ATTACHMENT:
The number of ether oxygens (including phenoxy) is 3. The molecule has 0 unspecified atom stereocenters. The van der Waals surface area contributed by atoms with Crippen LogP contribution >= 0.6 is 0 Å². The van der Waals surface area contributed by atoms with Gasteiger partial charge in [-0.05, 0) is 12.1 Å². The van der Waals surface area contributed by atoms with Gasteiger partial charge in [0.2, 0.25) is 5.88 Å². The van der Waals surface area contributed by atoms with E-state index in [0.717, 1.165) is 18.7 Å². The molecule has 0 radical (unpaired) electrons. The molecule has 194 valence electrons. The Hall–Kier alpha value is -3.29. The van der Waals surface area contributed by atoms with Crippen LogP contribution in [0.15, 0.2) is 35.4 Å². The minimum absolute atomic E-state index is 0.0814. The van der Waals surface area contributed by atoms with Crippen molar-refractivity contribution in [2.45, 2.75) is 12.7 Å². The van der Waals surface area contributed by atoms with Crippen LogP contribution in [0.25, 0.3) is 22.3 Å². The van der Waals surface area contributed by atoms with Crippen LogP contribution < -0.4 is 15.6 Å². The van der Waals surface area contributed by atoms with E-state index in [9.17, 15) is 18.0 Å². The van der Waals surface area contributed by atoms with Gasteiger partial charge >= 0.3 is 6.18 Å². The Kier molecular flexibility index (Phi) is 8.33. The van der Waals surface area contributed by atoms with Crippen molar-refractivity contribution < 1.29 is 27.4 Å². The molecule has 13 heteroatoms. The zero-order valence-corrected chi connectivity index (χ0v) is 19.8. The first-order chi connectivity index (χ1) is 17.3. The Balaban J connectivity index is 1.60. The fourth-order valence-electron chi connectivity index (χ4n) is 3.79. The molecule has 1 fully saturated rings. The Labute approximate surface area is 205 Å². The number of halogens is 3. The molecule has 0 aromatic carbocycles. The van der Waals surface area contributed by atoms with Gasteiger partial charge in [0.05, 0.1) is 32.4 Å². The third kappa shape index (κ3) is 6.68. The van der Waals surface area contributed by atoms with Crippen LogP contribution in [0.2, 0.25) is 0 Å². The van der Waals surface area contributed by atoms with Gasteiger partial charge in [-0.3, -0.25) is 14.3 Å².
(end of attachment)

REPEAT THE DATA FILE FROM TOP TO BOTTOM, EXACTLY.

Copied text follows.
The number of ether oxygens (including phenoxy) is 3. The molecule has 0 unspecified atom stereocenters. The van der Waals surface area contributed by atoms with Crippen LogP contribution >= 0.6 is 0 Å². The van der Waals surface area contributed by atoms with Gasteiger partial charge in [-0.05, 0) is 12.1 Å². The van der Waals surface area contributed by atoms with Gasteiger partial charge in [0.2, 0.25) is 5.88 Å². The van der Waals surface area contributed by atoms with E-state index in [0.717, 1.165) is 18.7 Å². The molecule has 0 radical (unpaired) electrons. The molecule has 194 valence electrons. The Hall–Kier alpha value is -3.29. The van der Waals surface area contributed by atoms with Crippen LogP contribution in [0.15, 0.2) is 35.4 Å². The minimum absolute atomic E-state index is 0.0814. The van der Waals surface area contributed by atoms with Crippen molar-refractivity contribution in [2.45, 2.75) is 12.7 Å². The van der Waals surface area contributed by atoms with Crippen LogP contribution in [0.25, 0.3) is 22.3 Å². The van der Waals surface area contributed by atoms with Crippen LogP contribution < -0.4 is 15.6 Å². The van der Waals surface area contributed by atoms with E-state index in [9.17, 15) is 18.0 Å². The van der Waals surface area contributed by atoms with Gasteiger partial charge >= 0.3 is 6.18 Å². The Kier molecular flexibility index (Phi) is 8.33. The van der Waals surface area contributed by atoms with Crippen molar-refractivity contribution < 1.29 is 27.4 Å². The molecule has 13 heteroatoms. The zero-order valence-corrected chi connectivity index (χ0v) is 19.8. The first-order chi connectivity index (χ1) is 17.3. The Balaban J connectivity index is 1.60. The fourth-order valence-electron chi connectivity index (χ4n) is 3.79. The molecule has 1 fully saturated rings. The Labute approximate surface area is 205 Å². The number of halogens is 3. The molecule has 0 aromatic carbocycles. The van der Waals surface area contributed by atoms with Gasteiger partial charge in [0.05, 0.1) is 32.4 Å². The third kappa shape index (κ3) is 6.68. The van der Waals surface area contributed by atoms with Crippen LogP contribution in [0.2, 0.25) is 0 Å². The van der Waals surface area contributed by atoms with Gasteiger partial charge in [-0.3, -0.25) is 14.3 Å².